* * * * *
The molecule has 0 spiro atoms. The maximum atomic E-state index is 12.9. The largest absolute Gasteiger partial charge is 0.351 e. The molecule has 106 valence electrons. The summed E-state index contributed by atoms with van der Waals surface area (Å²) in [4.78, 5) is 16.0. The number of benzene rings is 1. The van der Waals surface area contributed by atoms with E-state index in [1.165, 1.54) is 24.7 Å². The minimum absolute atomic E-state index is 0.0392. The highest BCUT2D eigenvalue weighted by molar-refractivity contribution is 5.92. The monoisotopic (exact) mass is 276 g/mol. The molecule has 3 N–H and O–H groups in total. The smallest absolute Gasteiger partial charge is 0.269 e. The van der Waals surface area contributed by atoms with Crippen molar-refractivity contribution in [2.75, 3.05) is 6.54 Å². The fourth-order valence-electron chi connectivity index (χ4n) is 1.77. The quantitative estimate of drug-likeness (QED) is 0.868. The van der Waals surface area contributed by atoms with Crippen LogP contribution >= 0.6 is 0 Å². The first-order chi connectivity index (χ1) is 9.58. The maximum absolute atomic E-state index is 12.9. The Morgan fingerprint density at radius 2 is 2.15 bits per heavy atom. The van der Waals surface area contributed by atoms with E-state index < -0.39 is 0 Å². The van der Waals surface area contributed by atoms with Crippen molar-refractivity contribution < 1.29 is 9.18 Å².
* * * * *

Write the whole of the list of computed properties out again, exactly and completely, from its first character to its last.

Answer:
The molecule has 0 spiro atoms. The maximum atomic E-state index is 12.9. The largest absolute Gasteiger partial charge is 0.351 e. The molecule has 106 valence electrons. The summed E-state index contributed by atoms with van der Waals surface area (Å²) in [4.78, 5) is 16.0. The number of benzene rings is 1. The van der Waals surface area contributed by atoms with E-state index in [1.165, 1.54) is 24.7 Å². The minimum absolute atomic E-state index is 0.0392. The highest BCUT2D eigenvalue weighted by molar-refractivity contribution is 5.92. The monoisotopic (exact) mass is 276 g/mol. The molecule has 3 N–H and O–H groups in total. The smallest absolute Gasteiger partial charge is 0.269 e. The van der Waals surface area contributed by atoms with Crippen molar-refractivity contribution in [2.75, 3.05) is 6.54 Å². The fourth-order valence-electron chi connectivity index (χ4n) is 1.77. The quantitative estimate of drug-likeness (QED) is 0.868. The van der Waals surface area contributed by atoms with Crippen LogP contribution >= 0.6 is 0 Å². The first-order chi connectivity index (χ1) is 9.58. The maximum absolute atomic E-state index is 12.9. The Morgan fingerprint density at radius 2 is 2.15 bits per heavy atom. The van der Waals surface area contributed by atoms with E-state index < -0.39 is 0 Å². The van der Waals surface area contributed by atoms with Crippen molar-refractivity contribution < 1.29 is 9.18 Å².